Another Helpful Hint—It’d be possible to do some really nice detail on these with 1/4” and 1/8” in discs from a hole punch.  They could be mechanical joints on the sides of the fingers or “knuckles” on the tops.  I’d probably only do one or the other, though.

As a last touch, consider using a spare knee or ankle armor piece to form a vambrace over the back of the fist.  Or maybe cut something a little more custom.  Either way, add on some rivets and purity seals and it’d be a solid-looking power fist.

For the carapace-mounted rocket/missile pod, you could just build a variation of the whirlwind launcher I made way, way back at the start of all this.  A box 1” tall, 2” wide, and 1 1/2” deep is a good base to start from.  A thin 1/8” by 1” strip of cardstock forms a divider down the front center.  Then I can do a nice alternating layout of 1/8” discs and 1/8” spaces which should give me nine “missiles” on each side.  Yes, that’s slightly less than the GW model, but if the people you’re playing with are complaining about that...

If I was feeling exceptionally clever, I’d also build a double-wide version of the armored hood from the battle cannon to put on the missile pod.  It’s good detail and a nice tie-in, design-wise.  Alternately, a 1/4” strip wrapped around the front and back edge would look very nice.  Again, add rivets and some purity seals to finish off details.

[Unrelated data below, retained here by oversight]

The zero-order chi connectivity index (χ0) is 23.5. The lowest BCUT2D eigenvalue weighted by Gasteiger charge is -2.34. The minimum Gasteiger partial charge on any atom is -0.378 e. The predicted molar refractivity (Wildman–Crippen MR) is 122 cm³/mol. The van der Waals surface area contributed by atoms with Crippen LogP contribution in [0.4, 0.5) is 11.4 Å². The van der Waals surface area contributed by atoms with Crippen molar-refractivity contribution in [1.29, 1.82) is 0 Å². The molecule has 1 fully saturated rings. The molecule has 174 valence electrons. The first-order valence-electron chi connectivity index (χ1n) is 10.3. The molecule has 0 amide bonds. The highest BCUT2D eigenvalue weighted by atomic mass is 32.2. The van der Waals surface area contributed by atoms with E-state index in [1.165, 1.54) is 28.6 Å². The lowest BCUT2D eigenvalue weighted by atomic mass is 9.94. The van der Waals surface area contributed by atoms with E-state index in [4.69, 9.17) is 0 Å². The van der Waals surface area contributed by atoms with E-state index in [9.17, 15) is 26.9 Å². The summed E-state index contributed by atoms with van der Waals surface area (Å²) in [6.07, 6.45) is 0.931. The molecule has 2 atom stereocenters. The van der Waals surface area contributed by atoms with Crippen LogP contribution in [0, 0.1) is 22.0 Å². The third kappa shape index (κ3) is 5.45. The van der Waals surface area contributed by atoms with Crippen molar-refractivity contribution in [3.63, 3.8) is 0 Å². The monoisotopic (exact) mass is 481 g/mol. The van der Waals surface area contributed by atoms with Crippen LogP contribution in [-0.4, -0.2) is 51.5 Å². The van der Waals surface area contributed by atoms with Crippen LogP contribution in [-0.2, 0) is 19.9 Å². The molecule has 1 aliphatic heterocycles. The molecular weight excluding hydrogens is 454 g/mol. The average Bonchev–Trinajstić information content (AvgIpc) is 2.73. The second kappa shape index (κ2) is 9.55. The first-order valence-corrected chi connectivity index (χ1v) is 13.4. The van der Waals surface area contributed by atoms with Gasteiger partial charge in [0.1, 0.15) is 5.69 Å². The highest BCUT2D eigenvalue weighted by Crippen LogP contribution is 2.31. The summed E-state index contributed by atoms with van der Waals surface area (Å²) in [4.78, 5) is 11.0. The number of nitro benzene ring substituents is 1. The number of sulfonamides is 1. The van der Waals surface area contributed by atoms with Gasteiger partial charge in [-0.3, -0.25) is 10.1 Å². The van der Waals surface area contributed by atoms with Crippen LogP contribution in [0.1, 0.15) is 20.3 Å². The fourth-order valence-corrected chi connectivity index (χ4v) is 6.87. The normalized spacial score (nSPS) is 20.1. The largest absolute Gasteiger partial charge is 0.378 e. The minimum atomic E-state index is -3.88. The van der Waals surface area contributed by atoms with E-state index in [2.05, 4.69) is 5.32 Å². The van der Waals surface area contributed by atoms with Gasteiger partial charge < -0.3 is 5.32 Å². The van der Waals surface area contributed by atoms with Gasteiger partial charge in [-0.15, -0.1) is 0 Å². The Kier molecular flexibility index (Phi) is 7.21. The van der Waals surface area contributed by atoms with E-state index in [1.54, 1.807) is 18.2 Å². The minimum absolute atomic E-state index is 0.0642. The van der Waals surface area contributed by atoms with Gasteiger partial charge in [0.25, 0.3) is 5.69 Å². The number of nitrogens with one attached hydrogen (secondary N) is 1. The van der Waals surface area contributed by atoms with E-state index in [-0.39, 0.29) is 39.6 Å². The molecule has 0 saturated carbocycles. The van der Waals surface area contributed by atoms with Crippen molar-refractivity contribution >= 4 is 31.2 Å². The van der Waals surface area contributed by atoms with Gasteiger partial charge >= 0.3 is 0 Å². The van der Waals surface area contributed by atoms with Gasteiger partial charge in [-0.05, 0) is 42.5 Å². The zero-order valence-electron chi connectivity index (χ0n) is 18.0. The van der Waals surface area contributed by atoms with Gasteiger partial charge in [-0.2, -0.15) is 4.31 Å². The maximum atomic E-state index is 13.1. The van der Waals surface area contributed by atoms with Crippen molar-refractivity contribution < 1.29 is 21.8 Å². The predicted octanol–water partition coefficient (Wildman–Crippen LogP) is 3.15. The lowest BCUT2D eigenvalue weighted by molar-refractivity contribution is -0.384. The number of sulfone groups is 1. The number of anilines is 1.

The avenger gatling cannon is going to be a lot simpler than it looks.  All you need to do is print out seven copies of the heavy stubber—the one that goes with the battle cannon.  It’s on page eight of the template.  Okay, technically you need eight of them so one can go on the left shoulder.  But for the gatling cannon, you need seven.

Build six of the heavy stubbers just like I did for the Knight Paladin.  On the seventh, we want to cut off the majority of the barrel and just leave the thicker part at the base.  We’re going to call this the core, for reasons which will soon be apparent.